How And When To Use A Hawthorne Strainer For Your Cocktails

cocktail with straining and mixing tools
cocktail with straining and mixing tools - Maximfesenko/Getty Images

The two ways to assemble a cocktail are shaken and stirred, and if you're going to be shaking a cocktail, then you're going to need a strainer. The two types of strainers in the bartender's tool belt are the Hawthorne and julep strainers, and today, we're deep-diving into the former to help folks ensure they're reaching for the right tool for the job. Hawthorne strainers are tailor-made for fine-straining ice chunks out of shaken drinks, particularly drinks served up (without ice). Margaritas, Cosmopolitans, Sours, Smashes, Sidecars, and (sometimes) Martinis couldn't hope to exist without it.

Per the lore, the Hawthorne strainer was invented as an improvement of the existing julep strainer, created by the eponymous Boston bartender Nathaniel Hawthorne in the late 1800s. Today, the Hawthorne strainer is the apparatus you're most likely to spot in any commercial bar setting, from dives to high-end amaro joints. It's shaped like a paddle with a 1 ½-inch handle. It has small holes and is affixed with a half-circle coiled wire spring. The higher the density of this coil, the more durable your strainer is. One of the tiniest yet most important features on the Hawthorne strainer are two or more small prongs or "teeth" designed to hold the strainer firmly in place across the rim of a shaker as the bartender whips away. That coiled spring grabs the chunks of ice, muddled fruits, and other solid debris in the shaker, preventing them from passing into the finished beverage.

Read more: 23 Cocktails To Try If You Like Drinking Gin

Sturdy, Comfortable To Hold, And Easy To Use

pouring cocktail with Hawthorne strainer
pouring cocktail with Hawthorne strainer - Jodi Jacobson/Getty Images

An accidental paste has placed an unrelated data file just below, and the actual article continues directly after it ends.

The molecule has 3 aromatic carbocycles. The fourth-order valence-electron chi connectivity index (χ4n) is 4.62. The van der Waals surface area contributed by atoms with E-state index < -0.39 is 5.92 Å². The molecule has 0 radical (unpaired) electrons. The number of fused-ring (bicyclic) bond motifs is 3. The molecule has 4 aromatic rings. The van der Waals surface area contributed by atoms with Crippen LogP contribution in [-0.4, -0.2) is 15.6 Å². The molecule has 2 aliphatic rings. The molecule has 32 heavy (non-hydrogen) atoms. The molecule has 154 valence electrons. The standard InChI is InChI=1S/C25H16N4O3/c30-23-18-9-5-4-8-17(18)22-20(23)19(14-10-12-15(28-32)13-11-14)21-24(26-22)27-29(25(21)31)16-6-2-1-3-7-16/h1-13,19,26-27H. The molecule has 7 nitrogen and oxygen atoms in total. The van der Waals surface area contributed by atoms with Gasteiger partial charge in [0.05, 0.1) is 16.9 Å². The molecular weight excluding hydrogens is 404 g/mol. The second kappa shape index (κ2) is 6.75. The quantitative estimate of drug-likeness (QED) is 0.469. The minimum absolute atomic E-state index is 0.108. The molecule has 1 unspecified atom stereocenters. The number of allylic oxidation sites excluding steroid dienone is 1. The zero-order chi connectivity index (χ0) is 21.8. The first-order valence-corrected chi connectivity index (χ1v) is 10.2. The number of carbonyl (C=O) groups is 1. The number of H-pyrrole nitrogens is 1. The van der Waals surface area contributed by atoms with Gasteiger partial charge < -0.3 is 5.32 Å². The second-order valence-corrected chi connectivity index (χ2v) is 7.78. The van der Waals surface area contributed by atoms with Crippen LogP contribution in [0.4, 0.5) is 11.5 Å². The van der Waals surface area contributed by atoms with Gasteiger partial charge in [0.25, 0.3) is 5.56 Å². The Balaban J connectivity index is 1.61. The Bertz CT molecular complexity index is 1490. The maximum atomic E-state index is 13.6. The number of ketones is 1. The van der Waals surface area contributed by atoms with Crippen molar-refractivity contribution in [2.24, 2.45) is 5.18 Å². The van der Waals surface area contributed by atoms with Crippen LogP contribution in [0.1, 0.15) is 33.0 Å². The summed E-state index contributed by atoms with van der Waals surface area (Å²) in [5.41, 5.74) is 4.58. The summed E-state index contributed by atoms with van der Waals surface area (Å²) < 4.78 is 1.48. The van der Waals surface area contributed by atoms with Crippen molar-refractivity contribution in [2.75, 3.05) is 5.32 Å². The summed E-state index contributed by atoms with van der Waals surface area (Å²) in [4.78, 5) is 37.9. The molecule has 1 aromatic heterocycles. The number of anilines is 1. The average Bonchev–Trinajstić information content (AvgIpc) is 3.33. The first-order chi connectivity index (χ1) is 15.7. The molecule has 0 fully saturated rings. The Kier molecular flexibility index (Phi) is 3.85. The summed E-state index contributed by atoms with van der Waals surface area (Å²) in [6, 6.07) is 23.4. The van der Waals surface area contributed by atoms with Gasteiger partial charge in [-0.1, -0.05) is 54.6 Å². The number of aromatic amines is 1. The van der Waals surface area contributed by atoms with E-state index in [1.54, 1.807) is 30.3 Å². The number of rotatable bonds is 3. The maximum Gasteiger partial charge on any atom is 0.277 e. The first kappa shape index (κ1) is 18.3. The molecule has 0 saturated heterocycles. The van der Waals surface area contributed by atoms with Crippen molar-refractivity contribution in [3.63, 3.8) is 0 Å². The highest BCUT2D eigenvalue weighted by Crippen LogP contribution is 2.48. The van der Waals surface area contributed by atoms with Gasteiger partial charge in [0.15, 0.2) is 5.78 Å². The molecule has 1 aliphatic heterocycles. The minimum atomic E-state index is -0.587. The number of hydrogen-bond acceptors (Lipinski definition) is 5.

To use a Hawthorne strainer, mix your cocktail in the shaker, then remove the shaker's lid and position the strainer over the mouth of the mixing tin, with the coil facing downward. The tabs and coil will guide the paddle securely into place. Then, place your hand around the mixing tin, and press down firmly on the strainer with your index finger, keeping it locked in as you pour the finished drink into the prepared (perhaps chilled) cocktail glass. Pour slowly to give the strainer enough time to do its job, catching all the leftover solid ingredients and avoiding forcing them through the coils with too much water pressure. Then, just set the strainer and mixing tin aside for your barback to wash (or, if you're making a cocktail at home, set 'em aside to wash yourself after happy hour).

As a general rule, you'll want to use the Hawthorne strainer any time you're assembling a drink in a metal cocktail shaker (aka most shaken drinks). If you're using a mixing glass, a julep strainer will likely do the job just fine. Keep in mind that for some drinks, double-straining or straining through an additional fine mesh sieve might be a necessary part of the assemblage to get out all those tiny ice flecks or fruit fragments. Note that any drink with a carbonated ingredient never belongs in a shaker.

Read the original article on Tasting Table